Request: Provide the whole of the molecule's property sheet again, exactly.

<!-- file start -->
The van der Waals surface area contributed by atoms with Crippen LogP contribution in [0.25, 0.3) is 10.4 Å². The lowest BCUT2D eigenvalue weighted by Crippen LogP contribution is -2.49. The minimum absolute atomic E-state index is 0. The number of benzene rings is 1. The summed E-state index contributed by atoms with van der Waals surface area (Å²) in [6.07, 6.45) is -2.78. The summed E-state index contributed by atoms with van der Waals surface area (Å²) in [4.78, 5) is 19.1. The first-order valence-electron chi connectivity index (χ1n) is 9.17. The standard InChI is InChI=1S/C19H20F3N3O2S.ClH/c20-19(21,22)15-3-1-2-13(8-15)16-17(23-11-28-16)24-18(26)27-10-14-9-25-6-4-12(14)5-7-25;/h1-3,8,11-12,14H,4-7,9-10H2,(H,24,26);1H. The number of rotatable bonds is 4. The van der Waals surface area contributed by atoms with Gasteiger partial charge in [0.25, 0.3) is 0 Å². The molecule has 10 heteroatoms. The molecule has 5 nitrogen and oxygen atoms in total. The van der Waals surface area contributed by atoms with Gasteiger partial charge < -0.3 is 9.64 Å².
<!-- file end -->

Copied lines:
The van der Waals surface area contributed by atoms with Crippen LogP contribution in [0.25, 0.3) is 10.4 Å². The lowest BCUT2D eigenvalue weighted by Crippen LogP contribution is -2.49. The minimum absolute atomic E-state index is 0. The number of benzene rings is 1. The summed E-state index contributed by atoms with van der Waals surface area (Å²) in [6.07, 6.45) is -2.78. The summed E-state index contributed by atoms with van der Waals surface area (Å²) in [4.78, 5) is 19.1. The first-order valence-electron chi connectivity index (χ1n) is 9.17. The standard InChI is InChI=1S/C19H20F3N3O2S.ClH/c20-19(21,22)15-3-1-2-13(8-15)16-17(23-11-28-16)24-18(26)27-10-14-9-25-6-4-12(14)5-7-25;/h1-3,8,11-12,14H,4-7,9-10H2,(H,24,26);1H. The number of rotatable bonds is 4. The van der Waals surface area contributed by atoms with Gasteiger partial charge in [0.25, 0.3) is 0 Å². The molecule has 10 heteroatoms. The molecule has 5 nitrogen and oxygen atoms in total. The van der Waals surface area contributed by atoms with Gasteiger partial charge < -0.3 is 9.64 Å².